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07
Apr
2010
How to manage leaders' anxiety

If anxiety is not well-managed it can negatively affect a leader’s performance.  In the 8 April 2010 edition of People Management magazine, Catherine Sandler, shares some practical steps that Learning and Development professionals (or other HR practitioners) can take to support anxious leaders.

"Anxiety is a natural and unavoidable emotion. While a certain level keeps us on our toes, anxiety also causes distress and can be a key driver of dysfunctional behaviour. Most leaders face public scrutiny, huge pressure to deliver results, complex tasks and relationships, and a highly competitive environment. Add to that the consequences of the economic downturn and it’s easy to see why many leaders suffer heightened anxiety levels.

Anxiety that is not well-managed can negatively affect a leader’s mood and behaviour, damaging their performance and the motivation and productivity of their staff. L&D professionals can be crucial in helping leaders develop the strategies needed to resist destructive emotional patterns and manage anxiety effectively.

1 Plan your intervention
Think about how you can best influence an anxious leader – this can take different forms, depending on your seniority and role as well as the culture of your organisation. If you can take up a coaching role, formally or informally, or propose external coaching, this is extremely helpful. Alternatively, consider organising a seminar on a theme such as “The emotional impact of change”, perhaps involving external specialists. As a minimum, create and seize opportunities via your everyday interaction with the leader to undertake the points below. Wherever possible, influence other skilful stakeholders to do the same.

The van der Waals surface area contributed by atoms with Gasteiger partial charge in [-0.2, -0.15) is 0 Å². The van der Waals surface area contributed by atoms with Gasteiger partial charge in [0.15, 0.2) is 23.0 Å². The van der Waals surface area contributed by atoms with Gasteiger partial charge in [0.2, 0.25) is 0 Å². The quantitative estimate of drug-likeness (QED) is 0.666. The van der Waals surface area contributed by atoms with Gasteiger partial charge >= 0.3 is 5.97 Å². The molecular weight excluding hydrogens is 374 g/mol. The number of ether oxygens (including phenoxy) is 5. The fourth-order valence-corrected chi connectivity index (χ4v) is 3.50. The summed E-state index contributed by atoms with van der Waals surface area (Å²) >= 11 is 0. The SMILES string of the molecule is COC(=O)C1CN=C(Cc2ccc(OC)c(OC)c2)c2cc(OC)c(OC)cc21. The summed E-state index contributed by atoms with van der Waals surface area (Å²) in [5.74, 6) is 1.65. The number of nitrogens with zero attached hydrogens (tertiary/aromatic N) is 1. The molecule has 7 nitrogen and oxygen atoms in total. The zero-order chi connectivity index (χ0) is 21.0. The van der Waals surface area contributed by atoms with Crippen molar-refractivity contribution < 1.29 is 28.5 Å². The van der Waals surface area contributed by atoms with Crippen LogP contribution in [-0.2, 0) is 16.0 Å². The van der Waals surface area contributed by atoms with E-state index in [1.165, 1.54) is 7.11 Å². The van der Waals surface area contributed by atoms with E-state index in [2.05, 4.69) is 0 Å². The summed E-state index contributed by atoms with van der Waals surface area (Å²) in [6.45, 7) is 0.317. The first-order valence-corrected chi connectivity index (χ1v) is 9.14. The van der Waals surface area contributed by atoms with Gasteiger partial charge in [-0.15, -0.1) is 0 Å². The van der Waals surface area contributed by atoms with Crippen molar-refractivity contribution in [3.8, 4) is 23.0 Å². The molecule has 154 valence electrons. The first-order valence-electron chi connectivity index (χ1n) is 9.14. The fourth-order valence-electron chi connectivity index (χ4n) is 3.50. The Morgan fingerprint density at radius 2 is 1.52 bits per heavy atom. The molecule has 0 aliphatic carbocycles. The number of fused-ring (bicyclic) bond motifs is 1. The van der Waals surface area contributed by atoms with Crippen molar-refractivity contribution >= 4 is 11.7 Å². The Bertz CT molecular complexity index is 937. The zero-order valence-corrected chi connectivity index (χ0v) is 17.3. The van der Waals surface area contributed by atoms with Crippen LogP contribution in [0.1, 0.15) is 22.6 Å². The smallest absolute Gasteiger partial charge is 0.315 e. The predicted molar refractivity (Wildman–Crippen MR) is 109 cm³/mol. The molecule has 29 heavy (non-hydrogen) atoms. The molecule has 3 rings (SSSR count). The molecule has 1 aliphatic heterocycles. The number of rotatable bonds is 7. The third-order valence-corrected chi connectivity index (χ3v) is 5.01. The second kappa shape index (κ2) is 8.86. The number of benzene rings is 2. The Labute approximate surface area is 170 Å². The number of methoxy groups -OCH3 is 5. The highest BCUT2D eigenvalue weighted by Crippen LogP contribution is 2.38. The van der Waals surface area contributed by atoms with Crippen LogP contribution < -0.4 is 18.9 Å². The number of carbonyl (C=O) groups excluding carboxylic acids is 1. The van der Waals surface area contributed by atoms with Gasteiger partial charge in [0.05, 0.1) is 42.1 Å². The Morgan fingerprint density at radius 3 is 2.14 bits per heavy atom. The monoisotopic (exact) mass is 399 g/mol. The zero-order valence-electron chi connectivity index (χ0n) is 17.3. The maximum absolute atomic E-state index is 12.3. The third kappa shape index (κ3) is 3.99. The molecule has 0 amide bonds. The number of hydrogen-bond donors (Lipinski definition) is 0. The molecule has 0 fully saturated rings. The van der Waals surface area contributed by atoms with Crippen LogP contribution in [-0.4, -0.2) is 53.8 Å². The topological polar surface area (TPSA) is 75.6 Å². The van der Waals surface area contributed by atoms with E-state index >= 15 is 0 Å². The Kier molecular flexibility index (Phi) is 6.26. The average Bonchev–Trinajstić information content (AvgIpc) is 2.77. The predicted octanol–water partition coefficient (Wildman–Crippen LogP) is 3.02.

2 Validate feelings
Get your leader to talk about how they experience the pressures they face, providing a safe space where they can share difficult emotions. Resist jumping in with reassurance – instead, validate their experience by empathising and underlining the value of emotional intelligence which is built on the ability to identify one’s own feelings. As leaders often feel weak if they acknowledge being less than confident, this normalising of their emotions can be helpful.

3 Challenge behaviour
Empathy is important but honesty is vital. When leaders fail to manage anxiety they need to know the negative impact on their team and the wider organisation. Direct criticism will evoke defensiveness so simply describe how you and other employees experience the leader and the practical consequences of their behaviour. Where possible, use your own experience, for example: “When you cancelled three meetings in a row, I felt frustrated and was unable to meet the project deadline.”

4 Identify triggers
Having helped the leader understand the impact of their behaviour, work to identify key situations, people or events that trigger anxiety. For example, a task-focused individual with a tendency to perfectionism may become particularly anxious when a project risks not reaching their high standards and begin to micro-manage as a result. The more aware leaders are of their default position, the better they can resist it.

5 Work out what helps
Help the leader generate practical strategies. These may include reviewing priorities and better self-care – nutrition, sleep, exercise, sensible hours and holidays are all important. Excessive anxiety can contribute to medical problems, so if you are concerned about the health of a leader persuade them to see their GP.

6 Look after yourself
Make sure your own needs are being met – L&D professionals get anxious too. The more resourced you are, the better equipped you will be to help your leaders remain their most skilful and successful selves.

Key points
- Remember that anxiety is often the hidden driver behind unskilful leadership behaviour.
- Be empathic and honest to help the leader become more self-aware.
- Identify triggers and support the leader in developing practical strategies for mood and behaviour management."

 

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